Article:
The personnel of 42 Commando, based in Plymouth, and part of the Lead Commando Group (LCG), are honing their skills for contingent operations – where they must be ready to react at a moment’s notice – as part of the Royal Navy deployment named Cougar 13.

As dawn broke over an abandoned former Cold War submarine base a series of explosions announced the arrival of the Royal Marines as they began a full scale amphibious attack. As part of Exercise Albanian Lion, the Marines landed on the shores of Sazan island and, amid a scenario based around smugglers, social unrest and the rise of terrorist groups, the Commandos attacked the hostile nation from the sea by climbing cliff faces in darkness to surprise the enemy.

An enemy position is destroyed by a simulated air attack.
Photo by PO(Phot) Sean Clee

Unbeknown to the ‘smugglers’ hiding out on the Albanian island, they had been observed for the last few days by the Royal Marines Surveillance Reconnaissance Squadron (SRS).  Once a picture had been built of the enemy locations the initial dawn attack was initiated by explosions which simulated bombs dropped from RAF Hawk Jets.

A Royal Marine opens up onto an enemy position with a General Purpose Machine Gun (GPMG).
Photo by PO(Phot) Sean Clee

Troops from J, K & M companies, 42 Commando then started the ground assault of enemy stronghold locations, storming and surprising their enemy.

The attack, which lasted eleven hours, saw the commandos clear their way through a maze of tunnels and buildings gathering information for further operations over the next few days.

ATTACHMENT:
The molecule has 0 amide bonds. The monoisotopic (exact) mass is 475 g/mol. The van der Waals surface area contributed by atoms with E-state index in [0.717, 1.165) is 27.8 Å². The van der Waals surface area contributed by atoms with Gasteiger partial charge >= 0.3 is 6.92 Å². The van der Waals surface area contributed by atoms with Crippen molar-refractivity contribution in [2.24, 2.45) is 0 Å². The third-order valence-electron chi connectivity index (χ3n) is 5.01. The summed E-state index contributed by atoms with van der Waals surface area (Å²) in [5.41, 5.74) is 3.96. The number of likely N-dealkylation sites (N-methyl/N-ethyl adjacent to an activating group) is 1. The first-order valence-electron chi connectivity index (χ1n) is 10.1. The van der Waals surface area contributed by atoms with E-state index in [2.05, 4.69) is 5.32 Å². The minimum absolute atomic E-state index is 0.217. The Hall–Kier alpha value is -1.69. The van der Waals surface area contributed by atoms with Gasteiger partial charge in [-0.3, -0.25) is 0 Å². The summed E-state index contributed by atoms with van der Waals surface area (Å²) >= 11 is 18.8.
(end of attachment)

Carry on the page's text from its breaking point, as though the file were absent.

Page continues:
Royal Marines clearing buildings during the assault onto Sazan Island.
Photo by PO(Phot) Sean Clee

Sazan Island, as well as being an old Soviet submarine base, used to be home to a chemical and biological weapons plant and there are more than 100 buildings and 5.7 square kilometres of trenches and bunkers.

A Royal Marine looks out for enemy during the assault.
Photo by PO(Phot) Sean Clee

The island now is uninhabited but there is a small manned naval base, used mainly to counter contraband routes between southern Italy and Albania.

Over the subsequent 96 hours the Marines held further assaults onto positions 150km away as well as an evacuation with British embassy staff which saw British nationals safely extracted from a hostile environment.

A Royal Marine LMG gunner keeps a watchful eye out for enemy troops.
Photo by PO(Phot) Sean Clee

Lieutenant David Kirk, Troop Commander of 5 Troop, K Company, led the initial assault and said:

“Moving up through the valley was pretty challenging, you’ve got a lot of kit on and the heat even at night time is considerable.”

“Our part of the attack lasted about six hours and although challenging, all our aims were achieved.

“We knew it was going to be difficult before we started so we mentally prepared ourselves beforehand and just pushed on through.”

As part of the Royal Navy’s Response Force Task Group, the LCG is projected from sea by Royal Navy warships into trouble-spots across the globe.

The Commanding Officer of 42 Commando Royal Marines (far left) runs the Deputy Brigade Commander, 3 Commando Brigade (right), the British Ambassador to Albania (centre)and the Chief of Defence of the Armed Forces of Albania (left centre) through the mission plan.
Photo by PO(Phot) Sean Clee

42 Commando


Source: Royal Navy News


This entry was posted in Amphibious Operations, Elite Units, Training, Tactics and Doctrine. Bookmark the permalink.

Comments are closed.